I completed this mural recently at Lower Templestowe Primary School, Victoria. I gave the school two designs from which to choose. One, a city landscape and the other (chosen by the school), an abstract design to give impression of a leadlight window. The finished artwork can be seen below. I often have to undertake work of this kind and am happy to do so as it brings art (in whatever form that might take), out of the art galleries and into the community: where it should be. While the look of this mural is not part of my developing aesthetic, it is important to remember that all clients an artist may encounter have differing needs and tastes. There are times for which these have to be catered. I know there are some artists who think this is a compromise of their values and intentions, but nevertheless, as far as I am concerned, exterior artworks like this one, have to sit comfortably in their location: they have to be as a much a part of their surroundings as they are an addition to them. Therefore, whatever the artist's usual aesthetic, there may be compromises but this approach is acceptable. I have made many stained glass and leadlight artworks in the past. Many of these have centred around what the client wants. I get paid and the client gets what they want. Everybody goes home happy. This way of working is completely separate from those artworks that form my main aesthetic output. One does not affect the other. I am able to keep these two ways of working completely separate and, being a pragmatist, I see no point in giving a client what they do not want. I make no apologies.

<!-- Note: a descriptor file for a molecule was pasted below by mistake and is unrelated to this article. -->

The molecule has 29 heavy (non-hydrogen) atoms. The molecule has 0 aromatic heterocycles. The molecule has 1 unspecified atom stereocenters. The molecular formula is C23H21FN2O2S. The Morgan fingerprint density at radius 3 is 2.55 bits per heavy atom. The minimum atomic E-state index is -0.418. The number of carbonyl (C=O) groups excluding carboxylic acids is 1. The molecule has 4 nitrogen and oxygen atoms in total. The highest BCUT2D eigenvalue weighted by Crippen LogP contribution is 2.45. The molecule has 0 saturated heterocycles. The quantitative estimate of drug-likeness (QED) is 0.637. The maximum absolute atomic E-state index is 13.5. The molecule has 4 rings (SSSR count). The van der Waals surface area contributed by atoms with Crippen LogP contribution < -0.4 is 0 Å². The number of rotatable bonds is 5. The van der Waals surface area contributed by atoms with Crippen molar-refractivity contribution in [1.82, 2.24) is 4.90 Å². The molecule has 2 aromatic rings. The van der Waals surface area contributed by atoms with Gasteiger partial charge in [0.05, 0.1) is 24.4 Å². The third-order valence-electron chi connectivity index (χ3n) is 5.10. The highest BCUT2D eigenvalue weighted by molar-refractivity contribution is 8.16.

Quite apart from the compromise of earning a living, one of the most rewarding parts of undertaking artworks of this kind is that the students, teachers and parents see the complete process from start to finish. All too often, contemporary public art is dumped unceremoniously into parks and city spaces. One minute the park or forecourt is empty and the next, a mysterious object or painting has arrived with no explanation as to why or what it is, leaving the general public to scratch their head as to its content or meaning. There is a visual and intellectual content to all contemporary public artworks that, in my opinion, needs to be available to the public for scrutiny and questioning. It is often not possible, by the physical nature of the artwork for this to happen; but where it is possible, the artwork should be made in full public view. There is a familiarity that comes about as a result of this process. The children at the school were able to see the whole process from start to finish. They saw the work involved in laying out the design and the work needed to complete the picture. Familiarity dose not always breed contempt.